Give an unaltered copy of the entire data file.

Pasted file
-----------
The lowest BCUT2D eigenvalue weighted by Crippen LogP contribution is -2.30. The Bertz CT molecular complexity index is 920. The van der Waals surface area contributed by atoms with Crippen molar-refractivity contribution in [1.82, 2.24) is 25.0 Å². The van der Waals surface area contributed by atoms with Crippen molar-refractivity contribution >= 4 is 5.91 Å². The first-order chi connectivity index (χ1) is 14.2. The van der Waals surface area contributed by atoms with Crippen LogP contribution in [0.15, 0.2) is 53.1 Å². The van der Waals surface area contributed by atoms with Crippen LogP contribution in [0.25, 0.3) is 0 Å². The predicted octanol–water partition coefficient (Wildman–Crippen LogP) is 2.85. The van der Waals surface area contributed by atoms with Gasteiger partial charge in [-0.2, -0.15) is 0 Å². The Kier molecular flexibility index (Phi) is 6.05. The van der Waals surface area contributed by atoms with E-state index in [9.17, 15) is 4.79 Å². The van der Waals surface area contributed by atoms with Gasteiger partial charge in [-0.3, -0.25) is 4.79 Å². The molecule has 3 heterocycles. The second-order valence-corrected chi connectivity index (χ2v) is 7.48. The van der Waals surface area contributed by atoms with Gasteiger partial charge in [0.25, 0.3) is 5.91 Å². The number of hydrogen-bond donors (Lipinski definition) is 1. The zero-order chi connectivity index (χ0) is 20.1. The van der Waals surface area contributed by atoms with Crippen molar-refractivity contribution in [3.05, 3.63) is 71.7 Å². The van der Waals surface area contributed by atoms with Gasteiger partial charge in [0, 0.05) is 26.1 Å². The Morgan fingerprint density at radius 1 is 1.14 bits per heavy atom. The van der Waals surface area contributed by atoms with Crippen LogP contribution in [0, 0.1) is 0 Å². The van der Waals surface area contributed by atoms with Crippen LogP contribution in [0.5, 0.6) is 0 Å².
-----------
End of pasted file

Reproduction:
The lowest BCUT2D eigenvalue weighted by Crippen LogP contribution is -2.30. The Bertz CT molecular complexity index is 920. The van der Waals surface area contributed by atoms with Crippen molar-refractivity contribution in [1.82, 2.24) is 25.0 Å². The van der Waals surface area contributed by atoms with Crippen molar-refractivity contribution >= 4 is 5.91 Å². The first-order chi connectivity index (χ1) is 14.2. The van der Waals surface area contributed by atoms with Crippen LogP contribution in [0.15, 0.2) is 53.1 Å². The van der Waals surface area contributed by atoms with Crippen LogP contribution in [0.25, 0.3) is 0 Å². The predicted octanol–water partition coefficient (Wildman–Crippen LogP) is 2.85. The van der Waals surface area contributed by atoms with Gasteiger partial charge in [-0.2, -0.15) is 0 Å². The Kier molecular flexibility index (Phi) is 6.05. The van der Waals surface area contributed by atoms with E-state index in [9.17, 15) is 4.79 Å². The van der Waals surface area contributed by atoms with Gasteiger partial charge in [-0.3, -0.25) is 4.79 Å². The molecule has 3 heterocycles. The second-order valence-corrected chi connectivity index (χ2v) is 7.48. The van der Waals surface area contributed by atoms with Gasteiger partial charge in [0.25, 0.3) is 5.91 Å². The number of hydrogen-bond donors (Lipinski definition) is 1. The zero-order chi connectivity index (χ0) is 20.1. The van der Waals surface area contributed by atoms with Crippen molar-refractivity contribution in [3.05, 3.63) is 71.7 Å². The van der Waals surface area contributed by atoms with Gasteiger partial charge in [0, 0.05) is 26.1 Å². The Morgan fingerprint density at radius 1 is 1.14 bits per heavy atom. The van der Waals surface area contributed by atoms with Crippen LogP contribution in [0, 0.1) is 0 Å². The van der Waals surface area contributed by atoms with Crippen LogP contribution in [0.5, 0.6) is 0 Å².